The human body can perform best at sea level, where the atmospheric pressure is 101,325 Pa. The concentration of oxygen (O2) in sea-level air is 20.9%, so the partial pressure of O2 (pO2) is 21,136 Pa. In healthy individuals, this saturates hemoglobin, the oxygen-binding red pigment in red blood cells. However, atmospheric pressure decreases exponentially with altitude while the O2 fraction remains constant to about 100 km, so pO2 decreases exponentially with altitude as well. The percentage oxygen saturation of haemoglobin (SpO2), an important vital sign, determines the content of oxygen in blood. When pO2 drops, it is hard for climbers to breathe and the saturation of oxyhemoglobin begins to plummet, then the body responds with altitude acclimatization.
The effects of high altitude on humans are considerable. It can lead to medical problems, from the mild symptoms of acute mountain sickness (AME) to the potentially fatal high altitude pulmonary edema (HAPE) and high altitude cerebral edema (HACE). Higher the altitude, greater the risk. However, people nowadays enjoy travelling and they might go to high altitude places such as Tibet, Paro Valley, Katmandu and Machu Picchu. Many of them may be enthusiastic about climbing to high altitude because they view it as a cool challenge. However, as they climb at high altitude, there is much less oxygen available for them to breathe and their oxygen saturation levels will continue to decrease, which might cause altitude acclimatization. So using a pulse oximeter to monitor SpO2, an important index to reflect people’s physical condition at high altitude lacking of oxygen, is essential for them. The table below shows the connection between SpO2 index, physical condition and the corresponding measures to solve the unfitness.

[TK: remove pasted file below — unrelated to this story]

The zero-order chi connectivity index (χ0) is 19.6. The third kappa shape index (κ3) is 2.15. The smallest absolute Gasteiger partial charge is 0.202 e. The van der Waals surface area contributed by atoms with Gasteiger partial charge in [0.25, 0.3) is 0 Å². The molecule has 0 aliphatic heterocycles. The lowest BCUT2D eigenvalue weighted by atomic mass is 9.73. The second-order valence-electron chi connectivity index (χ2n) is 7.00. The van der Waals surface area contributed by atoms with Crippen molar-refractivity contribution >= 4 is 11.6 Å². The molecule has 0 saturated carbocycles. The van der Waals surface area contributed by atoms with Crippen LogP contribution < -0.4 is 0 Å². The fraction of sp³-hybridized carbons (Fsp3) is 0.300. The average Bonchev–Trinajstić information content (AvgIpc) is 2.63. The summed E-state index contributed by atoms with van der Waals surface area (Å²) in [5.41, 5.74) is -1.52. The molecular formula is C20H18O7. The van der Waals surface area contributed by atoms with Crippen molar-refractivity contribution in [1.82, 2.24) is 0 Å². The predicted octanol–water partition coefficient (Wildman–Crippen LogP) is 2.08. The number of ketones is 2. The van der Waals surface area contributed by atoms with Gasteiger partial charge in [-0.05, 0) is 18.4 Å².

So what does monitoring SpO2 can do for people in high altitude? Recently, a study published by scientists from Finland pointed out that a simple pulse oximetry test at altitude may predict who is most likely to succumb to altitude illness. This science could be very useful - both predictively and diagnostically. If we can use the methods from this research, we could test rest and exercise pulse oximetry to give us yet another information to round out the clinical examination. And expedition leaders, wondering whether they should spend another rest day at altitude, could test their groups to add even more information to their daily screening to evaluate how well the group is acclimatizing. In this case, the use of potable pulse oximeter can prevent people suffering altitude acclimatization.As pulse oximeter in current market is easy to use and portable, it is strongly recommended to monitor the travelers’ oxygen levels and help determine whether they have a health issue or simply are breathing in lower levels of oxygen because measuring blood oxygen saturation (SpO2) is very relevant for people traveling at high altitude as it can bring to light potentially life-threatening hypoxic conditions.